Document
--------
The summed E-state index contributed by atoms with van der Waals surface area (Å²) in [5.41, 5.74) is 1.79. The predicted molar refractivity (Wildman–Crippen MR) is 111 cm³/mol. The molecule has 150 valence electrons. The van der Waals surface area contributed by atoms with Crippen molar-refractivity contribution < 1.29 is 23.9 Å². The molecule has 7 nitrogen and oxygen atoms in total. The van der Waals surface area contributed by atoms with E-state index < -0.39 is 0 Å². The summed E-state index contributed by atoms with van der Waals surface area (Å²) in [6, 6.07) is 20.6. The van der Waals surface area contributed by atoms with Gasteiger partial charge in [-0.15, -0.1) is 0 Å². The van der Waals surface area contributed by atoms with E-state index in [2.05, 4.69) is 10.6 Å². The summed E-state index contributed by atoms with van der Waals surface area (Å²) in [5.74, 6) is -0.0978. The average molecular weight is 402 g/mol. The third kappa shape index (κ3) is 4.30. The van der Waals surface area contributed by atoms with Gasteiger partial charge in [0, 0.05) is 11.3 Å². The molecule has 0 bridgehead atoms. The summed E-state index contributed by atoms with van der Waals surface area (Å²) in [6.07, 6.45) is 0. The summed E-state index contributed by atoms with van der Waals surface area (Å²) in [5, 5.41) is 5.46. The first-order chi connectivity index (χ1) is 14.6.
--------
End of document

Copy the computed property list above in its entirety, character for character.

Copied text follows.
The summed E-state index contributed by atoms with van der Waals surface area (Å²) in [5.41, 5.74) is 1.79. The predicted molar refractivity (Wildman–Crippen MR) is 111 cm³/mol. The molecule has 150 valence electrons. The van der Waals surface area contributed by atoms with Crippen molar-refractivity contribution < 1.29 is 23.9 Å². The molecule has 7 nitrogen and oxygen atoms in total. The van der Waals surface area contributed by atoms with E-state index < -0.39 is 0 Å². The summed E-state index contributed by atoms with van der Waals surface area (Å²) in [6, 6.07) is 20.6. The van der Waals surface area contributed by atoms with Gasteiger partial charge in [-0.15, -0.1) is 0 Å². The van der Waals surface area contributed by atoms with E-state index in [2.05, 4.69) is 10.6 Å². The summed E-state index contributed by atoms with van der Waals surface area (Å²) in [5.74, 6) is -0.0978. The average molecular weight is 402 g/mol. The third kappa shape index (κ3) is 4.30. The van der Waals surface area contributed by atoms with Gasteiger partial charge in [0, 0.05) is 11.3 Å². The molecule has 0 bridgehead atoms. The summed E-state index contributed by atoms with van der Waals surface area (Å²) in [6.07, 6.45) is 0. The summed E-state index contributed by atoms with van der Waals surface area (Å²) in [5, 5.41) is 5.46. The first-order chi connectivity index (χ1) is 14.6.